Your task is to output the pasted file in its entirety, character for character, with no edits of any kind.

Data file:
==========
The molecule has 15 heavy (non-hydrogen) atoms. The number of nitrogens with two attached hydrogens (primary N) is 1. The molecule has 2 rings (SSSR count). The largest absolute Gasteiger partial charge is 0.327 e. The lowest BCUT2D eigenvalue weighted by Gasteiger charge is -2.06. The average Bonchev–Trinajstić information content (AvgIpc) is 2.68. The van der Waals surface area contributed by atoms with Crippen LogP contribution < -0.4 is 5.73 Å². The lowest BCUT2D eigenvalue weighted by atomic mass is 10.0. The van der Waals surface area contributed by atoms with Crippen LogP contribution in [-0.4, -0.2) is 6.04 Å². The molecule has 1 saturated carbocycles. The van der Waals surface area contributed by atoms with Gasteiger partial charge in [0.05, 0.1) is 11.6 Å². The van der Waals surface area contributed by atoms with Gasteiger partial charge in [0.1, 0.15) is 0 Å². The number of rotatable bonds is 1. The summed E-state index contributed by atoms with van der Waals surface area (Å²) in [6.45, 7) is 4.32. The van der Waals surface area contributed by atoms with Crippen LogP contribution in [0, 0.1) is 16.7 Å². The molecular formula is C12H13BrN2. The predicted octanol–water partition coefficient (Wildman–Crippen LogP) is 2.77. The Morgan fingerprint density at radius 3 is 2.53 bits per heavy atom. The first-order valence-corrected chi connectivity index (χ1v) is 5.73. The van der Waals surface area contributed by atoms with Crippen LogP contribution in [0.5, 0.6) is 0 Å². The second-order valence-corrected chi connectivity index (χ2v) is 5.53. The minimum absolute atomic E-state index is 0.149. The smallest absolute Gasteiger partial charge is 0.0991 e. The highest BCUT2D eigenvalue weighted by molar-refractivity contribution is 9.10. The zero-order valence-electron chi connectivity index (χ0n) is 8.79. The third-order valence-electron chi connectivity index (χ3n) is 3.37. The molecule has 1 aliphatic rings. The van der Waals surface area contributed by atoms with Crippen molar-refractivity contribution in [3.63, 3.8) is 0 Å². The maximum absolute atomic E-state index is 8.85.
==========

The molecule has 15 heavy (non-hydrogen) atoms. The number of nitrogens with two attached hydrogens (primary N) is 1. The molecule has 2 rings (SSSR count). The largest absolute Gasteiger partial charge is 0.327 e. The lowest BCUT2D eigenvalue weighted by Gasteiger charge is -2.06. The average Bonchev–Trinajstić information content (AvgIpc) is 2.68. The van der Waals surface area contributed by atoms with Crippen LogP contribution < -0.4 is 5.73 Å². The lowest BCUT2D eigenvalue weighted by atomic mass is 10.0. The van der Waals surface area contributed by atoms with Crippen LogP contribution in [-0.4, -0.2) is 6.04 Å². The molecule has 1 saturated carbocycles. The van der Waals surface area contributed by atoms with Gasteiger partial charge in [0.05, 0.1) is 11.6 Å². The van der Waals surface area contributed by atoms with Gasteiger partial charge in [0.1, 0.15) is 0 Å². The number of rotatable bonds is 1. The summed E-state index contributed by atoms with van der Waals surface area (Å²) in [6.45, 7) is 4.32. The van der Waals surface area contributed by atoms with Crippen LogP contribution in [0, 0.1) is 16.7 Å². The molecular formula is C12H13BrN2. The predicted octanol–water partition coefficient (Wildman–Crippen LogP) is 2.77. The Morgan fingerprint density at radius 3 is 2.53 bits per heavy atom. The first-order valence-corrected chi connectivity index (χ1v) is 5.73. The van der Waals surface area contributed by atoms with Crippen LogP contribution in [0.5, 0.6) is 0 Å². The second-order valence-corrected chi connectivity index (χ2v) is 5.53. The minimum absolute atomic E-state index is 0.149. The smallest absolute Gasteiger partial charge is 0.0991 e. The highest BCUT2D eigenvalue weighted by molar-refractivity contribution is 9.10. The zero-order valence-electron chi connectivity index (χ0n) is 8.79. The third-order valence-electron chi connectivity index (χ3n) is 3.37. The molecule has 1 aliphatic rings. The van der Waals surface area contributed by atoms with Crippen molar-refractivity contribution in [3.63, 3.8) is 0 Å². The maximum absolute atomic E-state index is 8.85.